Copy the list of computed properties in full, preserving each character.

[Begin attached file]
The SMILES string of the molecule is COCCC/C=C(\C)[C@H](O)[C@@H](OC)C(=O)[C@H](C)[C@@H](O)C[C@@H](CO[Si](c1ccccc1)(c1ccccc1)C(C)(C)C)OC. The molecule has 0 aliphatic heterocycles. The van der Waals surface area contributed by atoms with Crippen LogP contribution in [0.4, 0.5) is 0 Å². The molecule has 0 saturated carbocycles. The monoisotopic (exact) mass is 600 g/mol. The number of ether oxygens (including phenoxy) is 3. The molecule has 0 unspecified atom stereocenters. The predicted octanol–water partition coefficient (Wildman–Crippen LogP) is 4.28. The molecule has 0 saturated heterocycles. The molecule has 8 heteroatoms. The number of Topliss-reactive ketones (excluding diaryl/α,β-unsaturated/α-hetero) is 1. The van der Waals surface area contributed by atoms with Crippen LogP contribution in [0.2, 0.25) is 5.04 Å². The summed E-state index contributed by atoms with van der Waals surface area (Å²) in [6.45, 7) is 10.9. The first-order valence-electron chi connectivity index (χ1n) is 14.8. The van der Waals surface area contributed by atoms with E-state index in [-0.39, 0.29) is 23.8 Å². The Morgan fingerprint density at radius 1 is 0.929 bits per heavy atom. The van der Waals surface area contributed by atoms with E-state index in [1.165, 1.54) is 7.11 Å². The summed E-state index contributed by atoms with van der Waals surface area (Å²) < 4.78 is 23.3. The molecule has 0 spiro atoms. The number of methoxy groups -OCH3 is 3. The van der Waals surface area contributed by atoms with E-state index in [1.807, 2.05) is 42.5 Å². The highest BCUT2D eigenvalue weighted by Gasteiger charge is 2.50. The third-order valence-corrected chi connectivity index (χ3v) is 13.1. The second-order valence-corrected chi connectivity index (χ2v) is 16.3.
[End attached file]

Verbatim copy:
The SMILES string of the molecule is COCCC/C=C(\C)[C@H](O)[C@@H](OC)C(=O)[C@H](C)[C@@H](O)C[C@@H](CO[Si](c1ccccc1)(c1ccccc1)C(C)(C)C)OC. The molecule has 0 aliphatic heterocycles. The van der Waals surface area contributed by atoms with Crippen LogP contribution in [0.4, 0.5) is 0 Å². The molecule has 0 saturated carbocycles. The monoisotopic (exact) mass is 600 g/mol. The number of ether oxygens (including phenoxy) is 3. The molecule has 0 unspecified atom stereocenters. The predicted octanol–water partition coefficient (Wildman–Crippen LogP) is 4.28. The molecule has 0 saturated heterocycles. The molecule has 8 heteroatoms. The number of Topliss-reactive ketones (excluding diaryl/α,β-unsaturated/α-hetero) is 1. The van der Waals surface area contributed by atoms with Crippen LogP contribution in [0.2, 0.25) is 5.04 Å². The summed E-state index contributed by atoms with van der Waals surface area (Å²) in [6.45, 7) is 10.9. The first-order valence-electron chi connectivity index (χ1n) is 14.8. The van der Waals surface area contributed by atoms with E-state index in [-0.39, 0.29) is 23.8 Å². The Morgan fingerprint density at radius 1 is 0.929 bits per heavy atom. The van der Waals surface area contributed by atoms with E-state index in [1.165, 1.54) is 7.11 Å². The summed E-state index contributed by atoms with van der Waals surface area (Å²) < 4.78 is 23.3. The molecule has 0 spiro atoms. The number of methoxy groups -OCH3 is 3. The van der Waals surface area contributed by atoms with E-state index in [1.807, 2.05) is 42.5 Å². The highest BCUT2D eigenvalue weighted by Gasteiger charge is 2.50. The third-order valence-corrected chi connectivity index (χ3v) is 13.1. The second-order valence-corrected chi connectivity index (χ2v) is 16.3.